Everyday, technology grows more and more advanced, making every aspect of one’s life more convenient and personalized. But with each new advancement, a hacker is always one step ahead. This time, the consequences could be fiery.

Introducing the world’s first "smart straightener" -- a Bluetooth-enabled hair straightener by U.K. hair tool brand Glamoriser.

Bluetooth has been a recent popular method of wirelessly connecting devices to one’s smartphone using short-range radio waves. Why would a hair straightener need Bluetooth, you may ask?

By downloading the Glamoriser app, you can set a specific heat range for your straightener and program it to automatically turn off after a specific period of time, just in case you forget to unplug it yourself. Sounds safe, right? However, because the device is so simple and has no password protection, a hacker within Bluetooth range can easily break into the straightener and crank up the heat.

Although they can’t make it hotter than the device’s pre-set heat range, hackers can change your personalized settings so that it goes to the highest temperature for the longest period of time possible. This is a serious hazard and can lead to burns and even fires if the device is left on and unattended for too long.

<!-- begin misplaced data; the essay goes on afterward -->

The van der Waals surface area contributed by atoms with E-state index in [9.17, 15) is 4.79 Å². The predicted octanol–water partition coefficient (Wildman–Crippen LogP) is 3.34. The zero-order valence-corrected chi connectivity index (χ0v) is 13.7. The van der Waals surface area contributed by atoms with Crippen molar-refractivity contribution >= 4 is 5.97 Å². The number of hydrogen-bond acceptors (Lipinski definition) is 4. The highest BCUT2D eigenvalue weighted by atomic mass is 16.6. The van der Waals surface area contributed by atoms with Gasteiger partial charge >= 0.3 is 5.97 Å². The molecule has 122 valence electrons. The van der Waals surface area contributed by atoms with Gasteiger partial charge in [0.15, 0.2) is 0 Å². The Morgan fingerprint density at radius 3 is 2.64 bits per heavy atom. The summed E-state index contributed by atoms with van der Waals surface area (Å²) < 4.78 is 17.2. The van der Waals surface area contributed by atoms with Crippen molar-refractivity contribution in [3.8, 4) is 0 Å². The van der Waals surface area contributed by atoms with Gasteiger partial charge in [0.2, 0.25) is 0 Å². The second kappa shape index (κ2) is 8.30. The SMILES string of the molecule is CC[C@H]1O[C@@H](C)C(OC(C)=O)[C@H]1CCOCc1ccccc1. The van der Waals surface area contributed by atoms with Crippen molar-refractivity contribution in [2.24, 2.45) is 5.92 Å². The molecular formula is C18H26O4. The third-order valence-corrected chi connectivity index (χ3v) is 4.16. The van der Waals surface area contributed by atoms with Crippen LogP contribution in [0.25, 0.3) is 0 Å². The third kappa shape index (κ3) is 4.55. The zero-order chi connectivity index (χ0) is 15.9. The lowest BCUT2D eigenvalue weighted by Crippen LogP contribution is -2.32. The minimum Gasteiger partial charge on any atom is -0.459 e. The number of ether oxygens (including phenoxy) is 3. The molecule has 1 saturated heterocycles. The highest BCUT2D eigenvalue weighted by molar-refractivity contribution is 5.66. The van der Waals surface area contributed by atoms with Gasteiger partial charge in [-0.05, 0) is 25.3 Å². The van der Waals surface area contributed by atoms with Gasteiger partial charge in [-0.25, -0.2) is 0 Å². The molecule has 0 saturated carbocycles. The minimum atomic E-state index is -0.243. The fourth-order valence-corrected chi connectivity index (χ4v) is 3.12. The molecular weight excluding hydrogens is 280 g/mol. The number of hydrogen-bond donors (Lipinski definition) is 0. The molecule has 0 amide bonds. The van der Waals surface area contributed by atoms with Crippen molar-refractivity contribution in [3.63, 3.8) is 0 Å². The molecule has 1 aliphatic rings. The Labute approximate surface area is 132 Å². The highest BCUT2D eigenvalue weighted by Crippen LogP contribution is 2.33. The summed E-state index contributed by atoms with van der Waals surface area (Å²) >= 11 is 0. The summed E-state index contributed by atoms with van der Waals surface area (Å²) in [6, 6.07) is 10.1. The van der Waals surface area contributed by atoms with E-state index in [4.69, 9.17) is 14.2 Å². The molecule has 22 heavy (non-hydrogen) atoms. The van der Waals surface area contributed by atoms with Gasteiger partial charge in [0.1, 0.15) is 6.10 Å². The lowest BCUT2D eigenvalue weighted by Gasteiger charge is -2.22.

This isn’t the first time devices connected to your phone has caused problems. Ever heard of the popular home devices by Google, Nest? Earlier this year, several news sources published articles about an Illinois couple whose Nest security cameras and thermostat were hacked.

The stranger had cranked the home temperature up to a toasty 90 degrees and cursed at their baby through a security camera. Nest products, although more protected than the "smart straightener," also use Bluetooth.

Although no incidents have been reported yet, Glamoriser doesn’t seem to be making any changes to their product anytime soon, as the last app update was made during the summer of 2018. So maybe just don’t risk it and stick to your regular old-fashioned manual straightener and remember to unplug it.

What do you think? Would you buy a Bluetooth straightener or do you think it’s too risky? Let us know in the comments!

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